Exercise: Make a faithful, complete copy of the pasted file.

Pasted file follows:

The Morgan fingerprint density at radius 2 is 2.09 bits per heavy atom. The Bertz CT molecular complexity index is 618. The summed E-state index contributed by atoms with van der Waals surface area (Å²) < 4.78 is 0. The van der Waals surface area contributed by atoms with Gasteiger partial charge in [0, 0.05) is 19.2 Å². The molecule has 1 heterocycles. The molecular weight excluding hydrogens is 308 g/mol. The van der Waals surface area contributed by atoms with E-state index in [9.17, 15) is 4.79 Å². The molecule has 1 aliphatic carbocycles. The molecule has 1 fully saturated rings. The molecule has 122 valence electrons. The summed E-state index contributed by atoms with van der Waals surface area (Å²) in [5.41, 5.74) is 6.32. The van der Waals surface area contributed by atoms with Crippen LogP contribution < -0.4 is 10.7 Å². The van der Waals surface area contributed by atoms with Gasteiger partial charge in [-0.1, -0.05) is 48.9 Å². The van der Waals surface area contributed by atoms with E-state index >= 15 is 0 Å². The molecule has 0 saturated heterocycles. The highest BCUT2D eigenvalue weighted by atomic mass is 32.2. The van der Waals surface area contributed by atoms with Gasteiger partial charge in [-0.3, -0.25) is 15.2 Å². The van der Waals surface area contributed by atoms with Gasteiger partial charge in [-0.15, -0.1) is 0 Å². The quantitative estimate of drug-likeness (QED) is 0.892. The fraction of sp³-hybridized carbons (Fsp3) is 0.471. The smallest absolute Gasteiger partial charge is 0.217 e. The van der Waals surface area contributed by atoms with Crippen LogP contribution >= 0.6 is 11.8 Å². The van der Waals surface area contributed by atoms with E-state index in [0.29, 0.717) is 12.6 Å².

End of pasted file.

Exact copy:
The Morgan fingerprint density at radius 2 is 2.09 bits per heavy atom. The Bertz CT molecular complexity index is 618. The summed E-state index contributed by atoms with van der Waals surface area (Å²) < 4.78 is 0. The van der Waals surface area contributed by atoms with Gasteiger partial charge in [0, 0.05) is 19.2 Å². The molecule has 1 heterocycles. The molecular weight excluding hydrogens is 308 g/mol. The van der Waals surface area contributed by atoms with E-state index in [9.17, 15) is 4.79 Å². The molecule has 1 aliphatic carbocycles. The molecule has 1 fully saturated rings. The molecule has 122 valence electrons. The summed E-state index contributed by atoms with van der Waals surface area (Å²) in [5.41, 5.74) is 6.32. The van der Waals surface area contributed by atoms with Crippen LogP contribution < -0.4 is 10.7 Å². The van der Waals surface area contributed by atoms with Gasteiger partial charge in [-0.1, -0.05) is 48.9 Å². The van der Waals surface area contributed by atoms with E-state index >= 15 is 0 Å². The molecule has 0 saturated heterocycles. The highest BCUT2D eigenvalue weighted by atomic mass is 32.2. The van der Waals surface area contributed by atoms with Gasteiger partial charge in [-0.3, -0.25) is 15.2 Å². The van der Waals surface area contributed by atoms with Gasteiger partial charge in [-0.15, -0.1) is 0 Å². The quantitative estimate of drug-likeness (QED) is 0.892. The fraction of sp³-hybridized carbons (Fsp3) is 0.471. The smallest absolute Gasteiger partial charge is 0.217 e. The van der Waals surface area contributed by atoms with Crippen LogP contribution >= 0.6 is 11.8 Å². The van der Waals surface area contributed by atoms with E-state index in [0.29, 0.717) is 12.6 Å².